On working as a TV commentator: Terry (Gannon) just blows me away. He jumps from one sport to another, he knows more about each sport than most people he works with, he’s amazing. And how he can comfortably just adjust timings and memorize things and so seamlessly understand how the television system works and get that information out to you..but what amazes me is that he literally knows so much about skating, and then moves to basketball, and then moves to golf – it’s incredible. And he’s a great guy too. And then Dick (Button) is history, right? Being able to go back in time and talk to him, and he’s so funny.
You talk too much one time, and then you think you get it right the next time, and commentating is one of those jobs where the less you hear about what you did, probably the better job you did. It’s kind of selfish, but you get to be part of everyone’s program, not just your own. You have to wait and you have to do your opening and then you have your little moment, but when you’re commentating, you’re a part – you get to share in everyone’s glory or pain or whatever. It’s pretty cool.
…But you do sometimes get so excited with what’s happening out there that you do talk too much. And they will come in your ear and say “shut up”, or they’ll yell at you. Oh, they yell [laughs]. “Let the moment play! Shut up! Shut up!” So it’s very exciting. You feel sort of responsible, first and foremost, for the skater on the ice, and if I do take a shot at a skater I do really try to make sure that they deserve it. My job is to see, and to say what I see. And it’s the producer’s job to curtail me when I get too far.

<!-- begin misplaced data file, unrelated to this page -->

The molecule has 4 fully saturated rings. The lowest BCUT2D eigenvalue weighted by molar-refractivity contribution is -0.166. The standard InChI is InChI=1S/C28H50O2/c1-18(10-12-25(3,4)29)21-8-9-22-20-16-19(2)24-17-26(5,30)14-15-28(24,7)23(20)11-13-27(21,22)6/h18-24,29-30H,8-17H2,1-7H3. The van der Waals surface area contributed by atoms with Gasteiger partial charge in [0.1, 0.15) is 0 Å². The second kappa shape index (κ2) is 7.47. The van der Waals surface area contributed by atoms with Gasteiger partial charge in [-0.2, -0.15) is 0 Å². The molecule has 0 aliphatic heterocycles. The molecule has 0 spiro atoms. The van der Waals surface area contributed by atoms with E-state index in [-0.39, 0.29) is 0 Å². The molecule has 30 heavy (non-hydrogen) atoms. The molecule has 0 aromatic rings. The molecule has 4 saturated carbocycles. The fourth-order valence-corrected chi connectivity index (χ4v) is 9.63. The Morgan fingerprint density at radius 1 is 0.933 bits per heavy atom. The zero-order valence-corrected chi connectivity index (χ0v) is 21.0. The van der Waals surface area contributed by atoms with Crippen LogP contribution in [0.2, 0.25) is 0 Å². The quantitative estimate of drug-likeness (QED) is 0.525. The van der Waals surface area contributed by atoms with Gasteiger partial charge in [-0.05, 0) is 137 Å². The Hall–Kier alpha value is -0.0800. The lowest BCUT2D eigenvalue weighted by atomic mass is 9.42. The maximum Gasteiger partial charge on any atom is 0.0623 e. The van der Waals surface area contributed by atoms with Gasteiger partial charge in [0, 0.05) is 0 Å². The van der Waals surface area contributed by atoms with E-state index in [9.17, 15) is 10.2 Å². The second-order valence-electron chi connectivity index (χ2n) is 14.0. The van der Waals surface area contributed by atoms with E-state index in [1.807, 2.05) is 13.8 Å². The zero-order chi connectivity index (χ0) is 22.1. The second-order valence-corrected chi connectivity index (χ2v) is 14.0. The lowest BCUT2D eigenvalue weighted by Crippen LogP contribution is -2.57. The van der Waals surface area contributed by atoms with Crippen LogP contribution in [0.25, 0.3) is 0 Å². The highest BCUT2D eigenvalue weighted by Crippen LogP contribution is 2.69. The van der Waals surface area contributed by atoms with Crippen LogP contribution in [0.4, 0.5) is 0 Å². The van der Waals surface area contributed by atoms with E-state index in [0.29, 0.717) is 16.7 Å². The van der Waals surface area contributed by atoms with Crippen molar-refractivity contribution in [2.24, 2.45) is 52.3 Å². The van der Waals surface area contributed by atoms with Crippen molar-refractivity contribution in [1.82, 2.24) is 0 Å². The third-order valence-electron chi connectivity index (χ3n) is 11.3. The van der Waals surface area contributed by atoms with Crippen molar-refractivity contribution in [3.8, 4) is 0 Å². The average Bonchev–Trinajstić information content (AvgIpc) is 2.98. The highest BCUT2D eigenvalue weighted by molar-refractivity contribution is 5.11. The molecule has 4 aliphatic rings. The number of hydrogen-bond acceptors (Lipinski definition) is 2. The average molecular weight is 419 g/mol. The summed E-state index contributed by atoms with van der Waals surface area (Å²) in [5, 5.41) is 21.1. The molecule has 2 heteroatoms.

And sometimes I’ll say something and Dick will say something which is usually a soliloquy about the skater, and he always has this ability to sum up what’s really happening in the moment. And then after he talks, a quad is coming up, and it’s the make or break moment for this skater, and then I have to kick in and say something about the quad, and…unfortunately we just had a string of 50 or 60 seconds in a row when we’re talking. So I’ll try to keep my comment on the quad short. But sometimes it’s just bad luck between us, or bad timing, and we do end up chatting it up too much.
On doing choreography: Basically, choreographers just want to work with skaters with great versatility. There’s some skaters you want to work with because you have a idea for them that you think might really work. I had an idea for Sasha Cohen two nights ago and I told her about it casually, and I think she kind of laughed at me. So there you go. I don’t think she’s going to be calling me any time soon. But I was just watching her skate and I just had a fun exhibition idea for her. If you see a skater and they inspire an idea for you like Sasha did, then you probably want to work with them.
On whether his son will go into skating: Been there, done that. It’s not like a family business, it’s not like Smith and Sons Moving, it’s figure skating. It’s not like I can give him the business to take over. It would be kind of interesting if he did want to be a figure skater, but I don’t really see that that’s going to happen, because he’s only three and I don’t know how much longer I’m going to skate. It’s not like he’s going to be eight years old and be at the rink going “I want to be like Dad”. It’s probably not going to last that long. But I want him to know how to skate, just because it’s such a joy for me. I want him to be able to play hockey or go to the lake and skate or…maybe understand what his old man did, a little bit.